Falling Leaves Moon

Odin Rides to the Rock by Arthur Rackham

The Old Farmers’ Almanac calls this moon cycle the Hunter’s Moon, but for me the Falling Leaves Moon is full today at 4:54pm. They seem to think this moon is named for the hunting season. This is neither temporally nor mythically correct. It is not yet hunting season, if by hunt you mean “pursuing and killing animals for food”. Ruminant hunting season does not begin until after the fall rut, the breeding season — otherwise you’d be wiping out the potential for future prey. You may be able to hunt turkey and other wild fowl in the weeks between the Harvest Moon and Halloween in some areas, though this is rare and somewhat foolish because again, killing in the growing season severely limits what will be around next year.

However, more importantly, this moon was not named for the actual hunting of animals. Our ancestors named it for the Wild Hunt, a metaphysical culling that paralleled the culling of domestic herds and flocks which sees peak activity around Martinmas — 11 November. For those reasons, I reserve the Hunter’s Moon for the 13th moon of the year, the special cycle that begins in the latter half of October and culminates in a full moon in the first half of November.

Wotan Looks Sorrowfully Back by Arthur Rackham

The Wild Hunt is an anthropomorphism of endings and death. These stories merge the wild weather at the end of autumn, the death and dormancy of plant and animal life, and the increase in human mortality as the weather turns cold into tales of both horror and comfort. The Hunt is the gathering of souls, all souls that have died in the last year. The Hunters do not often deal out death but serve, instead, as psychopomps, shepherding the newly dead into the afterlife. There are stories of ferries in the fog and hell hounds in the heavens. There are dark huntsmen, cloaked gods in broad-brimmed hats, and stern old crones, all of whom have scary sides. But when analyzed in bulk, most of the tales reveal kindness and compassion and a great love of the hapless newly dead. Yes, you may have to pay the ferryman, but he is almost always a gentle being under a gruff exterior. Perhaps this is how humans want to be seen themselves.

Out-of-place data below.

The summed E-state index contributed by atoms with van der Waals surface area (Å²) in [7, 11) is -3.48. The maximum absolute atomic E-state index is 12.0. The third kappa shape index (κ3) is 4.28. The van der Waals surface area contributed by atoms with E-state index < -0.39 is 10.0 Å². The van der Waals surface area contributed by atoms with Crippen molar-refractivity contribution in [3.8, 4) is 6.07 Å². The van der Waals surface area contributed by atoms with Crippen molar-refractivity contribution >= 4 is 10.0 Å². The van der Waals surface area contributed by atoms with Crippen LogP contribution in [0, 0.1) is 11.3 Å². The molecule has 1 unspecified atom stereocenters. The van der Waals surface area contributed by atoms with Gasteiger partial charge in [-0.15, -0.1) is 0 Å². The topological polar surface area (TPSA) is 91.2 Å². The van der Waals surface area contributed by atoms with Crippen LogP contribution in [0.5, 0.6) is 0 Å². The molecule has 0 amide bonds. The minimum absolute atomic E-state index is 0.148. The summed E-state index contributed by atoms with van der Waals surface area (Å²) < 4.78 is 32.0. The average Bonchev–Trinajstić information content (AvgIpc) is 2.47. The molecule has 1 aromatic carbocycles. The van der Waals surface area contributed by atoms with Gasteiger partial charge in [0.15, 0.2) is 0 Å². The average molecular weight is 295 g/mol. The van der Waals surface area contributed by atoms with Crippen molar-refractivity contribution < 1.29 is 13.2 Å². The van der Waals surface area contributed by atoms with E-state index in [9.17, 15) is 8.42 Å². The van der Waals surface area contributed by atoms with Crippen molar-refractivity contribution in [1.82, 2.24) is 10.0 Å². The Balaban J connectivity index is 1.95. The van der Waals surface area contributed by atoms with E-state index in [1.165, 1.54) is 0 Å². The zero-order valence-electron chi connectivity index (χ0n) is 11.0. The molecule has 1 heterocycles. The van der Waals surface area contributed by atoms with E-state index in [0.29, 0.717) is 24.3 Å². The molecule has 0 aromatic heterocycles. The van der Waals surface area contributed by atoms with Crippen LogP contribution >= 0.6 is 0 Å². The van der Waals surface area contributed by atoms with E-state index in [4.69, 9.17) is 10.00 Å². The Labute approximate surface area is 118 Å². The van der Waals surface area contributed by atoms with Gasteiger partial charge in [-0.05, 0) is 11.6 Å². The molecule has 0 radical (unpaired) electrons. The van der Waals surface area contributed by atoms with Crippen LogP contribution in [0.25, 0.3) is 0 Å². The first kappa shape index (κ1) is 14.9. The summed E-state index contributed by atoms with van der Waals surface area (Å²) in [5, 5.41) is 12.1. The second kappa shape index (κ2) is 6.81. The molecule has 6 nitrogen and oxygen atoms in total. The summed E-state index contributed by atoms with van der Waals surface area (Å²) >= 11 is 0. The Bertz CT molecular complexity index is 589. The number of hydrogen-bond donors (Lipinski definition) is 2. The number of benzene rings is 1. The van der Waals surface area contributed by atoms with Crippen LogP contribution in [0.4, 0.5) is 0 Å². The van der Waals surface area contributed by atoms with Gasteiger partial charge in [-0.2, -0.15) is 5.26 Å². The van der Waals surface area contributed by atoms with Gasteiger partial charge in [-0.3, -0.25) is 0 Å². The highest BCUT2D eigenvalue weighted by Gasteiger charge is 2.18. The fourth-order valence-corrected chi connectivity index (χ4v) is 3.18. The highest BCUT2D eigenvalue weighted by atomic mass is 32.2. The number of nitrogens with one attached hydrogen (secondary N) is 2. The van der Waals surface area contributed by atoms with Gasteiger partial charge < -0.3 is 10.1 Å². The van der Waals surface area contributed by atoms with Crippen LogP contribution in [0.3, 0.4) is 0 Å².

Odin the Wanderer by Arthur Rackham

The Hunters are, however, universally upholders of the law, keepers of the ways and means. They do not abide rule breaking, though they seem amenable to bending quite a bit, if by doing so they can calm fears and salve the pain. As rule keepers, they do not look kindly on those who flaunt wrong-doing, and sometimes the wrong seems rather arbitrary. If you don’t have your spinning done by Midwinter, you risk cold and chaos dealt out by Perchta in the coming months. If you don’t get your harvest in before All Souls’ Day, you will go hungry because the pooka spits on the brambles, fields and orchards on Halloween. If you are abroad in the dark when the Cailleach is about her business, you may well find yourself on the paths of the dead. If these punishments seem harsh relative to the infractions, remember that these stories come from the days of consequences — days that we are experiencing again — when to not complete life-supporting tasks when they need to be completed — like having warm cloth for winter, putting by food in the pantry before the frost, making your way home before the trackless dark and howling storms of late autumn nights claim the paths and highways — you risk losing your life. And you risk the lives of those who are bound up with your life. These stories are guides to practical living as well as reassurance that death is not exclusively to be feared. You may find yourself accidentally in the land of the dead, but if it’s not your time, that is if you followed the rules, you generally stand a pretty fair chance of being returned to your bed by the Hunters.

Old Woman of the Wood by Arthur Rackham

So that moon is next. This is the Falling Leaves Moon. Many years do not see a Falling Leaves moon cycle, as this or the Nutting Moon are dropped to make room for the Harvest Moon, which is always the full moon closest to the autumn equinox. And for reasons I’m not inclined to science out, it seems like the 12th moon is more often Harvest than Falling Leaves. This may be a false statistic, the result of incomplete record-keeping. It may be that I have kept better accounts in the parts of the 19-year lunar cycle that mate the solar year to the moon’s cycle with the equinox falling after the closest full moon. Perhaps, now we’re heading into the years of fewer Nutting Moons. I don’t know that it matters all that much except to say that there is an odd synchronicity between years that we have a Nutting Moon and heavy-bearing mast and nut harvests. And it’s also true that Falling Leaves years are often colorful late in the autumn when the 12th moon is at its fullest. This, too, may be false data… but it’s just something I’ve noticed while living here in New England. And it’s true this year.